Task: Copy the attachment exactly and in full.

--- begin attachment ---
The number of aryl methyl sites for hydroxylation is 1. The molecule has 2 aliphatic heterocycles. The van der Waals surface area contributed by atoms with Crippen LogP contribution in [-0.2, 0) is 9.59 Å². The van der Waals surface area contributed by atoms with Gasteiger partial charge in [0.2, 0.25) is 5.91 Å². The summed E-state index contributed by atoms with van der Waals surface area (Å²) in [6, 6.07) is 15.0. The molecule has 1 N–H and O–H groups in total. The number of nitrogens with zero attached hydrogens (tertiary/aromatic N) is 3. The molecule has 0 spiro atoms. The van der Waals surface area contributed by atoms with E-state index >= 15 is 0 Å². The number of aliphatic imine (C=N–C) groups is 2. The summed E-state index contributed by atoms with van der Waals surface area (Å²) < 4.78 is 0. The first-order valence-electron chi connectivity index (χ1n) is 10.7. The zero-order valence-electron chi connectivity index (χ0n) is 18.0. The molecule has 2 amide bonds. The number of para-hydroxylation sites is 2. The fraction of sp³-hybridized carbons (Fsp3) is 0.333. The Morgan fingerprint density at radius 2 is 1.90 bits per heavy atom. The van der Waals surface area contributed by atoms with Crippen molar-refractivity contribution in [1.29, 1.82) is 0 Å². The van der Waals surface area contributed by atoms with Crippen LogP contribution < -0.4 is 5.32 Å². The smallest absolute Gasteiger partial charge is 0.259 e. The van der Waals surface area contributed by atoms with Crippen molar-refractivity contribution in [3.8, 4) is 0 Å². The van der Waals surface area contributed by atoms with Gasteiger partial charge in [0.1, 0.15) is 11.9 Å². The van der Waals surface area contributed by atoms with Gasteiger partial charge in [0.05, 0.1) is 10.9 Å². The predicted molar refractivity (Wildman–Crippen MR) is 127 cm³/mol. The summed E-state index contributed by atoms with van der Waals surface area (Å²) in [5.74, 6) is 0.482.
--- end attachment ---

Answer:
The number of aryl methyl sites for hydroxylation is 1. The molecule has 2 aliphatic heterocycles. The van der Waals surface area contributed by atoms with Crippen LogP contribution in [-0.2, 0) is 9.59 Å². The van der Waals surface area contributed by atoms with Gasteiger partial charge in [0.2, 0.25) is 5.91 Å². The summed E-state index contributed by atoms with van der Waals surface area (Å²) in [6, 6.07) is 15.0. The molecule has 1 N–H and O–H groups in total. The number of nitrogens with zero attached hydrogens (tertiary/aromatic N) is 3. The molecule has 0 spiro atoms. The van der Waals surface area contributed by atoms with E-state index >= 15 is 0 Å². The number of aliphatic imine (C=N–C) groups is 2. The summed E-state index contributed by atoms with van der Waals surface area (Å²) < 4.78 is 0. The first-order valence-electron chi connectivity index (χ1n) is 10.7. The zero-order valence-electron chi connectivity index (χ0n) is 18.0. The molecule has 2 amide bonds. The number of para-hydroxylation sites is 2. The fraction of sp³-hybridized carbons (Fsp3) is 0.333. The Morgan fingerprint density at radius 2 is 1.90 bits per heavy atom. The van der Waals surface area contributed by atoms with Crippen molar-refractivity contribution in [1.29, 1.82) is 0 Å². The van der Waals surface area contributed by atoms with Crippen LogP contribution < -0.4 is 5.32 Å². The smallest absolute Gasteiger partial charge is 0.259 e. The van der Waals surface area contributed by atoms with Crippen molar-refractivity contribution in [3.8, 4) is 0 Å². The van der Waals surface area contributed by atoms with Gasteiger partial charge in [0.1, 0.15) is 11.9 Å². The van der Waals surface area contributed by atoms with Gasteiger partial charge in [0.05, 0.1) is 10.9 Å². The predicted molar refractivity (Wildman–Crippen MR) is 127 cm³/mol. The summed E-state index contributed by atoms with van der Waals surface area (Å²) in [5.74, 6) is 0.482.